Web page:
2–5 February 2021


Short Paper

Understanding uptake to support mobile service design - towards a practical model to assess the uptake of a mobile application supporting clients with drug and alcohol addiction


Presenting Author(s): John Murphy, Frederica Densley, Stuart Ross
04 February 2021

Please be aware that multiple presentations will take place during this session commencing at 07:15PM AEDT and share the same zoom link. Check how presentations are clustered in the program spreadsheet when adding the calendar.

‘eRecovery’ is a suite of software providing an adjunct to clinical support for clients with a substance addiction to help manage relapse behaviour. As part of working on the design and implementation of a 24-month trial of eRecovery, we have created a practical, situated model of the uptake and use of the client facing mobile application software. The model supports organising, visualising and communicating the adoption, appropriation and on-going routine use of the technology. Factors at each stage in the model provide positive and negative tensions that determine whether and how a client progresses from one stage to the next.

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John Murphy
John Murphy

John runs Design4Use, an independent consultancy in Melbourne specialising in User Experience research, design and testing. He has over 20 years of experience with a background in computer science and engineering.

His skills and experience across many industries include banking, government, retail & telecommunications. John firmly believes that maintaining the customer’s voice throughout a project will lead to more effective, usable and ultimately successful systems and businesses.

Qualifications include a Masters degree in HCI and Ergonomics from University College London, a Post-graduate Diploma in Computer Science and a Bachelor of Mechanical Engineering.

Stuart Ross
Stuart Ross
University of Melbourne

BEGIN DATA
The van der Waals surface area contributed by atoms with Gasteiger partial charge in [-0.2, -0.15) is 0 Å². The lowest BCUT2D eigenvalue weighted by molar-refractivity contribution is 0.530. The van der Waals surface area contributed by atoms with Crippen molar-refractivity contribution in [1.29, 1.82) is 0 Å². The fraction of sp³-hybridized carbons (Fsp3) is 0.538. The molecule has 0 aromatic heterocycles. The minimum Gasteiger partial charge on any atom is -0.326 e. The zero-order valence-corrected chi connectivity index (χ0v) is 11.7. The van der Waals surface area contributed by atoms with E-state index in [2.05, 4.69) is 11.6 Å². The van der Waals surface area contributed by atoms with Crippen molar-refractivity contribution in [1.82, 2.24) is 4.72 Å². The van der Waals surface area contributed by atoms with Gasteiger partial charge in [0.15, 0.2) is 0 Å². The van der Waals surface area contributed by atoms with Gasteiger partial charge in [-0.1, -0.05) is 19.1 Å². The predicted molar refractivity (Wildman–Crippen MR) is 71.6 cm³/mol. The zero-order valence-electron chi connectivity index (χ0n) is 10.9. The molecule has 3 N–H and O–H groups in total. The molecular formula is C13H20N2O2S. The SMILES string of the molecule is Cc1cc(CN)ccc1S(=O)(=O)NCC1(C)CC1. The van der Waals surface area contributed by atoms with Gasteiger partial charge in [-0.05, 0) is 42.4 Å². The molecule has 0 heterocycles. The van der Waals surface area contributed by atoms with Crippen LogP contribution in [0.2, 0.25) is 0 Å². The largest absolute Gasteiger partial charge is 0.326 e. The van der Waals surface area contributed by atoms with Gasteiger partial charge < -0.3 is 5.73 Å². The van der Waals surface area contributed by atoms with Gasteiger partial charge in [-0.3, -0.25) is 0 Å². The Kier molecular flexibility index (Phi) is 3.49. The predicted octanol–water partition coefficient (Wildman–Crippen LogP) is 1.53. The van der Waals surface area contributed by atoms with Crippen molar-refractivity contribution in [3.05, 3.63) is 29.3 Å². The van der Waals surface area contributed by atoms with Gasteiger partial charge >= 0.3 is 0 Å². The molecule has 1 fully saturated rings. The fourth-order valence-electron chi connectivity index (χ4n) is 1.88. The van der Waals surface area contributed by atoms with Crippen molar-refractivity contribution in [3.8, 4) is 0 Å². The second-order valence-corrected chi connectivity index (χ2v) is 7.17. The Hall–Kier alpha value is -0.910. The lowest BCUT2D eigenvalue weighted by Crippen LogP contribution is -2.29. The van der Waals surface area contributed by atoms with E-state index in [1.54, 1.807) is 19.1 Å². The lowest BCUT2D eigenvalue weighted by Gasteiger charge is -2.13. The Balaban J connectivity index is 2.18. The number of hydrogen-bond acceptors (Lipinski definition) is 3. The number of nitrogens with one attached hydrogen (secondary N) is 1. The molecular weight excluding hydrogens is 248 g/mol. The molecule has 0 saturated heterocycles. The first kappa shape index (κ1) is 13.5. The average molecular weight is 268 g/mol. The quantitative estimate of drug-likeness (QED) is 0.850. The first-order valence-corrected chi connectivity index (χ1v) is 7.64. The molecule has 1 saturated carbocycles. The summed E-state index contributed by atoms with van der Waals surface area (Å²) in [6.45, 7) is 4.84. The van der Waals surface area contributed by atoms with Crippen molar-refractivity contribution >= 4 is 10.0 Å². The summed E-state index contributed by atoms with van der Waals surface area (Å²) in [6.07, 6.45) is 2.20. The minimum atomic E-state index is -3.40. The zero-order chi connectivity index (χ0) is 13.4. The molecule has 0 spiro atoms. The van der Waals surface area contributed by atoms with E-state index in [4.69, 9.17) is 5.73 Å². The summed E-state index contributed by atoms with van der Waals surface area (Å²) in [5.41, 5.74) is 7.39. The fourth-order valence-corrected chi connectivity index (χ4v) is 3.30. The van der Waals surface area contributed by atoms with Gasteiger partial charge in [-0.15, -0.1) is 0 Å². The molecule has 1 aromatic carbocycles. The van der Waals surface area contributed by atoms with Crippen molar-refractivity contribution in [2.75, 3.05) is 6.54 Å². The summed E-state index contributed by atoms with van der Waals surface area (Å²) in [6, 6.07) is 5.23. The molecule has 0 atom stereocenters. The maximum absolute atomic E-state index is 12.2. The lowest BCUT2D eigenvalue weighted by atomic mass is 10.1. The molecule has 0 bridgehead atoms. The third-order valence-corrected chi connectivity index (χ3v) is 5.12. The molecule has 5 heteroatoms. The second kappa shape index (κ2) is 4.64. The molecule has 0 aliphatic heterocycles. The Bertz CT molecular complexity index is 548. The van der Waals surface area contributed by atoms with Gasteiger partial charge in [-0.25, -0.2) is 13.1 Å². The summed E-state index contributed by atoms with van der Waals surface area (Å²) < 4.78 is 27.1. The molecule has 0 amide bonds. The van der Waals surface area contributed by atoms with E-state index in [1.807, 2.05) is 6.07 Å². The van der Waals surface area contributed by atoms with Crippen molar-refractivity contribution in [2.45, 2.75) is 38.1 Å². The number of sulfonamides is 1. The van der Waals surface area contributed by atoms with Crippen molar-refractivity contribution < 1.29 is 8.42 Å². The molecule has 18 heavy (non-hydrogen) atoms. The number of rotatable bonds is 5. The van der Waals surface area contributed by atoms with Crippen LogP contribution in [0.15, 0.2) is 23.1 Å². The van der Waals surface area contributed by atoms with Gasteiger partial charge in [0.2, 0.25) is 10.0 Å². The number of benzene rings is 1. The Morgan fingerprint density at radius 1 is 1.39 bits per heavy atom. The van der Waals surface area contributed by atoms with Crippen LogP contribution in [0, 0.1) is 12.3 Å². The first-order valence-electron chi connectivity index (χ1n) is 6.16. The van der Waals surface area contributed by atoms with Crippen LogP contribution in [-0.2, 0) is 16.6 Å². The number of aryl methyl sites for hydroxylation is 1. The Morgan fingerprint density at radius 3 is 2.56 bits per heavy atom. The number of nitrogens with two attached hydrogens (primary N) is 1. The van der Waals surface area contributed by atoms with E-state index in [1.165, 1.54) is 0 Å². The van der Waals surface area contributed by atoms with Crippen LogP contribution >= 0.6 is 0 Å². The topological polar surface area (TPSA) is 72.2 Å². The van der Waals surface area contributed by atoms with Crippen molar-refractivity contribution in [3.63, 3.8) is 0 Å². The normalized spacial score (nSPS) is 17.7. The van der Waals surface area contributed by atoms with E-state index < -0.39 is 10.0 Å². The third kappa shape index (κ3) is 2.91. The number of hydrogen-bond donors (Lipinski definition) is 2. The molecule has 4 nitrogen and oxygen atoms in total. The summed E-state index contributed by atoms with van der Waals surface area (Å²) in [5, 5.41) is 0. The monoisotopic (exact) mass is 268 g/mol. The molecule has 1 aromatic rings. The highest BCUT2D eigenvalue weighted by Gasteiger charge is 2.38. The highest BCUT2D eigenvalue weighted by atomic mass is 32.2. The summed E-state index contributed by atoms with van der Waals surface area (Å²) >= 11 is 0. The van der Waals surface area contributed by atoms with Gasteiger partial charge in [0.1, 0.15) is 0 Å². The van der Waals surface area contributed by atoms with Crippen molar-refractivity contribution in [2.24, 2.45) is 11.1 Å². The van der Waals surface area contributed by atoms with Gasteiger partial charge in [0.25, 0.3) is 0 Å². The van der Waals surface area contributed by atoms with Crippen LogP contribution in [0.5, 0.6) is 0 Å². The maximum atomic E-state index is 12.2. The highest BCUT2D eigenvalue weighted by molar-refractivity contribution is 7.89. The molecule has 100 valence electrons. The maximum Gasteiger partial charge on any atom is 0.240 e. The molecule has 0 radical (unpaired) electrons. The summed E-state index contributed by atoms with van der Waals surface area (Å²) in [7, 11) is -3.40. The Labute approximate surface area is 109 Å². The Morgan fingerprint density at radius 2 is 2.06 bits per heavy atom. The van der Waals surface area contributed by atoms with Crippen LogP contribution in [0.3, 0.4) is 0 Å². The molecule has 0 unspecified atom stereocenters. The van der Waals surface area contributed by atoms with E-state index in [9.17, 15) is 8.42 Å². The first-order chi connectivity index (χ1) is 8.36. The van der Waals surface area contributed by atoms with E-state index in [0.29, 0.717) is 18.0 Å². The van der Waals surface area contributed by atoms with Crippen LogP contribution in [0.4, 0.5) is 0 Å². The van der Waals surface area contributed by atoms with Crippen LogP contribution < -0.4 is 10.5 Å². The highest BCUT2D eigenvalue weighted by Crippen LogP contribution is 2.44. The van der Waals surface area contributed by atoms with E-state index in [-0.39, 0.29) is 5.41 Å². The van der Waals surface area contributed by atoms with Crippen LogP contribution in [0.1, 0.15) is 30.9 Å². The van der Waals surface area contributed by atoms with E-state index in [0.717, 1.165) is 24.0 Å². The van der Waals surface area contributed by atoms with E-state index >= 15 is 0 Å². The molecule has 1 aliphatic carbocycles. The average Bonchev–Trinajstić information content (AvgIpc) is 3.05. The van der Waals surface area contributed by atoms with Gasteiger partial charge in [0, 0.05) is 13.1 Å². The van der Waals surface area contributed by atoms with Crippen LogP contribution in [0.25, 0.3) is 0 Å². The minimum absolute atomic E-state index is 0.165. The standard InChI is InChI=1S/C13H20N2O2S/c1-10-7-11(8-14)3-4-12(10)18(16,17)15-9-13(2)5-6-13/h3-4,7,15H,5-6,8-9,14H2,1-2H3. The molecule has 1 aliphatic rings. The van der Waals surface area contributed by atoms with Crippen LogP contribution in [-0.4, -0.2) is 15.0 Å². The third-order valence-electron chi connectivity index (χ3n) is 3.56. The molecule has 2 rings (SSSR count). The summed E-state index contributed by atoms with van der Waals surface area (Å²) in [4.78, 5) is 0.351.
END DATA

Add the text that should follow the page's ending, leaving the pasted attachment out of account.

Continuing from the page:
Stuart Ross is Enterprise Professor in the School of Social and Political Sciences at the University of Melbourne. His research interests include sentencing decision making, criminal justice population modelling, and the evaluation of criminal justice programs. His recent work includes evaluations of release transition programs, court programs (Neighbourhood Justice Centre, Court Integrated Services Program and family violence courts) and the development of an instrument for assessing risk and need in Victorian prisoners and offenders. He is currently working with the Neighbourhood Justice Centre on measuring outcomes for small-scale court programs. He was Chief Investigator on an Australian Research Council Discovery Project on procedural justice for victims of crime, and a participant in three ARC Linkage Projects on mentoring of women released from prison, over-representation of indigenous offenders in the justice system, and the integrated reform of responses to family violence. Prior to joining the Department of Criminology, he was Director of the National Centre for Crime and Justice Statistics in the Australian Bureau of Statistics. He is the co-author of Sentencing Reform and Penal Change: The Victorian Experience (with Arie Freiberg, Federation Press, 1999) and Crime, Victims and Policy: International Experiences, Local Experience (with Dean Wilson, Palgrave, in press).